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Studies of diachronic change in sign languages are only available for a small number of sign languages, in part due to the scarcity of historical resources for sign languages. This article presents the first study of diachronic change in ‘Dutch Sign Language’ (NGT) and ‘Flemish Sign Language’ (VGT). It looks at the impact of an artificial sign system on the lexicons of the Gestel variant of NGT and the Limburg variant of VGT. The recovery of two 19th century manuscripts describing 3,000 signs and 7,000 signs of this system respectively enables us to compare this artificial system with published data for NGT and VGT from the 1950s and the present.

We focus on the resilience of an artificial distinction that is not considered distinctive in other natural sign languages, i.e., an absolute left/right distinction for gender marking in kinship terms. The results show that the NGT and VGT variants have partially changed or replaced all the artificial signs, except UNCLE/AUNT, NEPHEW/NIECE in NGT and PARENTS in VGT. The partial changes shed light on the mechanisms through which artificial elements are nativized to fit the phonological system of these sign languages. The changes observed in the left/right paradigm have implications for our understanding of the distribution of laterality in sign language phonology in general.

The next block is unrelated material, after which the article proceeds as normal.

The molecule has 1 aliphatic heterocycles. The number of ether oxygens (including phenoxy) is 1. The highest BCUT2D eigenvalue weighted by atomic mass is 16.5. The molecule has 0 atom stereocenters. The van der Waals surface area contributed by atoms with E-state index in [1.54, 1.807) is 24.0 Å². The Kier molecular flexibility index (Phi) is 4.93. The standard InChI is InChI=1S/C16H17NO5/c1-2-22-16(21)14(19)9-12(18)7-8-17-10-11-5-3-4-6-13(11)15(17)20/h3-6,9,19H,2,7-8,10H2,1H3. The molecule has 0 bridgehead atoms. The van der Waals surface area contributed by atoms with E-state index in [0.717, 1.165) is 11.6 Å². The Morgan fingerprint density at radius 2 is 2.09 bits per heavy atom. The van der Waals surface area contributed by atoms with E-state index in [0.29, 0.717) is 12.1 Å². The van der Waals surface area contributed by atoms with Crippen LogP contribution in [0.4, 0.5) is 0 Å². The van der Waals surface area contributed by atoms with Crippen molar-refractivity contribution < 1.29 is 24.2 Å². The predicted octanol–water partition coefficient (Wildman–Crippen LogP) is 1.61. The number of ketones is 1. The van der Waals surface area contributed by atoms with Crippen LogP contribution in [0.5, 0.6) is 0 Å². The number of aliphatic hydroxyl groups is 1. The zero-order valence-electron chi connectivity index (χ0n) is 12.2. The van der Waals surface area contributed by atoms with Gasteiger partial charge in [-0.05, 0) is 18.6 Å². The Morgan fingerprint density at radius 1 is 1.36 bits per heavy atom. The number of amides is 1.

Finally, the impact of the highly restricted access to language models that were part of the strict oralist approaches in these school, and the consequent impoverished language input on diachronic change and lexical innovation are discussed.


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